"You have a great and ancient tradition," Professor Kevin Ryerson of Princeton University advises his Hindu students, "stay rooted in that tradition." With a profound grasp of the Sanatana Dharma reinforced through years spent in India, Dr. Ryerson is an adept surrogate elder for the many Hindu students at Princeton ill-equipped to confront that least-rooted of world traditions: the American college.
The problems are manifold and run from merely annoying (Christian conversion attempts) to emotionally confusing (dating) to downright devastating (alcohol or drug abuse). They affect Hindus of all origins. To gain insight and garner advice for an estimated 24,000 Hindu undergraduate and graduate students in the U.S., Hinduism Today interviewed students, parents and professors.
Unwelcome proselytism is often the first problem the student encounters. Ajai Shah (University of Mississippi) explained one system: "Churches give rides to grocery stores [which can be far from campus]. You go for three or four months, then they say, 'Why don't you go to church with us?'" Another program, Ajai explained, takes foreign students all over America during Christmas and Easter holidays to stay at Christian homes when the students would otherwise be left alone at campus. Dr. Ryerson minced no words in his assessment: "It upsets me that these awful fundamentalist Christian groups work on these students' insecurity and cultural problems."
Among their peers, Hindu students are not only well-accepted but admired. Thus welcomed, they run head-on into that universal and touchy subject: dating. In our interviews, many played it down, but a more candid Dr. Ryerson put it this way: "I think sexual relationships are the biggest problem. The American campus is quite a shock. Sometimes these students think they are westernized, but don't realize it is an Indian westernization. When they arrive here and actually live among young Americans, they find it very different."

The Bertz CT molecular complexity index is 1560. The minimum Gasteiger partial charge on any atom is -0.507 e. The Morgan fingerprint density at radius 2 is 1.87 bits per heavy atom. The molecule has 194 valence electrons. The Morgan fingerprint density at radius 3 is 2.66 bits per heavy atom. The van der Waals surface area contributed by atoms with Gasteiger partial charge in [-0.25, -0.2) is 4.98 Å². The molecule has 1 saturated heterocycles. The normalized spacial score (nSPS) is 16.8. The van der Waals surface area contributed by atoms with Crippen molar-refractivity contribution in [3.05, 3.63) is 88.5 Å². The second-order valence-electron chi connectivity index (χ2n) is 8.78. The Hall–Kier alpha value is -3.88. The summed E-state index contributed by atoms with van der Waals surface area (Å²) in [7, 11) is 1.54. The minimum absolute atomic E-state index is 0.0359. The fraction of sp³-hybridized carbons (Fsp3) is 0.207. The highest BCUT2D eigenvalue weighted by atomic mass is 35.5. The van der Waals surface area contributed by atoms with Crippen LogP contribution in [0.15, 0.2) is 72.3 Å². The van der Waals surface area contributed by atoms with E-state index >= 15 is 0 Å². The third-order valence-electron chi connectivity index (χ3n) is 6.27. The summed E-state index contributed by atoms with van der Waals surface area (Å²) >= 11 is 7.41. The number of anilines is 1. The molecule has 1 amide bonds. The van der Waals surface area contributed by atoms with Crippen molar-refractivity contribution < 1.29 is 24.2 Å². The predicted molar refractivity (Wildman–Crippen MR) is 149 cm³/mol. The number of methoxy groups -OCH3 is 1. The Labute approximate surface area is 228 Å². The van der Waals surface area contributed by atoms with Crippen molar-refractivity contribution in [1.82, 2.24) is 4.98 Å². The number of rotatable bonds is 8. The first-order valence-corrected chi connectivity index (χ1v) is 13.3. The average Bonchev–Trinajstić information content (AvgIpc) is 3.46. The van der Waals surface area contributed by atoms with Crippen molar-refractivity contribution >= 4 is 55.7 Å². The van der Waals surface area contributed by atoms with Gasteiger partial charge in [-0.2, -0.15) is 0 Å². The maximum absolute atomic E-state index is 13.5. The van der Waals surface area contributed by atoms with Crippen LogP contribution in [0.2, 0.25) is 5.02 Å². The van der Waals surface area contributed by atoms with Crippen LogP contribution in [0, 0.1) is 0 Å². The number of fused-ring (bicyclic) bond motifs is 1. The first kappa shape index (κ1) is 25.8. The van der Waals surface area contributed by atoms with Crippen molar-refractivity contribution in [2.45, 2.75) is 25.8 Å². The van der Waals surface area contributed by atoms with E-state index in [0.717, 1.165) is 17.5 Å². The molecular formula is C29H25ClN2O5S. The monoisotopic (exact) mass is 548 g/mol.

Vishnu Sharma (Florida Atlantic University) said that others, particularly those born in the U.S., are more comfortable with dating. But, he explained, when an Indian student starts dating a non-Indian, he or she usually leaves the Indian group. Between Indians, he said, dating is equivalent to engagement. Boy/girl relationships get an added dimension with the common practice, beyond belief to Indians, of coed dorms – boys and girls living in the same building, often on the same floor, with free and even unsupervised access to each other's rooms.
Drug abuse is uncommon but not unknown among Indian students. Drugs mean little to most Indian students, explained Neeraja Sankaran (University of Alberta), because they are so common in India and already rejected. Alcohol is another matter. Vishnu Sharma said, "You can't find a party without alcohol. It is very difficult in a college setting to come up and say 'I don't drink,' when you are already different because you are Hindu."
The Vishwa Hindu Parishad, along with other Hindu organizations, realizes a strong religious and cultural training is necessary to combat these problems. Their "National Student Meet" held in December at Georgia State University in Atlanta, Georgia, brought together thirty students from 12 universities. The Florida Hindu Parishad held a youth meeting in October. F.H.P secretary Mr. Muldeo advised the group, "You can no longer afford to be complacent towards religion, or your culture or you stand in great danger of losing your identity."
Students, parents and teachers were unanimous in declaring that a strong religious life is the best antidote to the potential problems in western universities. But most Hindus are woefully ignorant of their own religion. The surprising solution? Study Hinduism here, advises Dr. Ryerson. Many colleges have fine departments of eastern religions. Rather than have the "college experience" weaken his faith (as happens to so many Christians), the Hindu student can return home with renewed dedication and increased knowledge.
Article copyright Himalayan Academy.